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Estimating fees

Many prospective clients will not appoint us unless they have a fixed fee. It is claimed that fixed fees are the way to bigger profits. In practice I find it more or less impossible to estimate the fee, unless it for the likes of building s/c, and so do not take on some clients.

Can some of my fellow small practioners comment upon how they take on new ( not recommended) clients when they demand a fixed fee.

Also what rule of thumb do practioners use to set their estimated fees?
Robin Stewart

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The way I do it ...
The previous advice definitely helps where a client has a history with another accountant, but less so when they are a new business. I'm not saying mine is a great method, however my approach is to have a checklist with the services available - go through with the client which they require and then create a schedule based on the number of hours estimated for each service x hourly rate, plus time for meetings etc. This schedule is sent to the client with a covering letter detailing the meeting then (hopefully) agreed as a fixed fee payable by monthly standing order.

I would however love to know where I could find the 'market rate' that was referred to - since that would certainly make my system less full of holes!

Caroline

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I don't do fixed fees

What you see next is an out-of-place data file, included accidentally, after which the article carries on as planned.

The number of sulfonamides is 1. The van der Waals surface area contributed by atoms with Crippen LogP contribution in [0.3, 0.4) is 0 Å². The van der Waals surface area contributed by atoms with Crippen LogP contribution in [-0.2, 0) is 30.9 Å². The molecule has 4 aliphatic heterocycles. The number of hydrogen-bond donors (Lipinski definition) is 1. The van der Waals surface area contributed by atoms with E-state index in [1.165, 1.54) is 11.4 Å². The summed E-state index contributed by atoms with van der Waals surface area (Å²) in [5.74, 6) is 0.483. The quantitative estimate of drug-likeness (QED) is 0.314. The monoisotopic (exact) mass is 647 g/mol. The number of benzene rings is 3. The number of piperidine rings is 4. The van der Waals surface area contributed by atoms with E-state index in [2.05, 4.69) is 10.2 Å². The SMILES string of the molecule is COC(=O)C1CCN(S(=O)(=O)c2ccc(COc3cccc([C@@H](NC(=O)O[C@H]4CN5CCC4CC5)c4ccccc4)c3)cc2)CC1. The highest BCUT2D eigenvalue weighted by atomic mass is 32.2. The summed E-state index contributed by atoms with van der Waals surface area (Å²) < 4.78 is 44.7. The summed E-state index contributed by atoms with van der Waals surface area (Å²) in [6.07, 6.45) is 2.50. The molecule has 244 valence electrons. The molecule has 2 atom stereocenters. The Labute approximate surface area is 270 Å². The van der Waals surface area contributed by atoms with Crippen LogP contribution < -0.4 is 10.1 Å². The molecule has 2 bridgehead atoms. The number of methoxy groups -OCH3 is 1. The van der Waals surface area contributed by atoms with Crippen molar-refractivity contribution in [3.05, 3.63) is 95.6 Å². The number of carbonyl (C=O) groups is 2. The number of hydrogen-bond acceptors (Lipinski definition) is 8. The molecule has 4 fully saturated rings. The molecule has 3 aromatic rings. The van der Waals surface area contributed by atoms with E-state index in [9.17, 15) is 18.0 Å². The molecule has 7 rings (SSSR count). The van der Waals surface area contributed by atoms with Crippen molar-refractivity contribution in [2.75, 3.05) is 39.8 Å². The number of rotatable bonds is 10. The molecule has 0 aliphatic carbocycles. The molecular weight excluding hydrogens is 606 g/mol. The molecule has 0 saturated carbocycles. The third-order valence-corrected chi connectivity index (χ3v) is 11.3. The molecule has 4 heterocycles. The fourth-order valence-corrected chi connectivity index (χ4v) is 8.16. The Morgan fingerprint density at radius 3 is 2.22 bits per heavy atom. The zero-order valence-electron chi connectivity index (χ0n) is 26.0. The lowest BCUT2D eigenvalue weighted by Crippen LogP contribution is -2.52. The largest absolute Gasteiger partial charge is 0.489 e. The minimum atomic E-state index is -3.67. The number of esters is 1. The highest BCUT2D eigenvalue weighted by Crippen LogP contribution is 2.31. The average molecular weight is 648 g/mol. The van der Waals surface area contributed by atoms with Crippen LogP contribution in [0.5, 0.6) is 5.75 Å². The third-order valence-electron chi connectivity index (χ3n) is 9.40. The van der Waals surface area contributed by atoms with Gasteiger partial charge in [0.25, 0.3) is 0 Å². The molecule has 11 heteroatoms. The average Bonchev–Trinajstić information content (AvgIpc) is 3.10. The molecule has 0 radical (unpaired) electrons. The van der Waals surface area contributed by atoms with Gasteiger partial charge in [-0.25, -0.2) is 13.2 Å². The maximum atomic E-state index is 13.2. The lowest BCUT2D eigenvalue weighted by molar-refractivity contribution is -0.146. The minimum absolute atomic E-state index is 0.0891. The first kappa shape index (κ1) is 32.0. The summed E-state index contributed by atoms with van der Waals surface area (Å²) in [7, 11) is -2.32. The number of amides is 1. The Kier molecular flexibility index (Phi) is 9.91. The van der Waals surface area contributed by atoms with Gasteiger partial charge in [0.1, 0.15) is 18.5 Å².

and i can see the problem. I think unless the job is clearly structured, fixed fees are impossible. I suggest the positive response to fixed fees is to obtain payment by STO. Also to fix the exact nature of the work so covered. Otherwise it is open-ended, on one side only.

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Ask to See The Records Beforehand
I agree with a lot of what has been said previously but it is worth seeing the accounting records before quoting. You may be stumbling into a brown paper bag scenario with too low a fee. Also, get to know who keeps the records and their experience and whether they can be used to provide basic information.

Also, a clear statement of what the fixed fee covers is needed so that there are no misunderstandings after the event.

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Set an upper limit
I believe the best approach with clients is to be honest!

Tell them you don't know how long it will take and therefore how much it will cost but set an upper limit above which (barring exceptional circumstances) you will not charge them. This allows them to feel that they have not signed up to a completely open ended bill. It still leaves you with the task of 'guessing' the initial fee but it does give you the leeway of setting it a little higher than you would otherwise have to.

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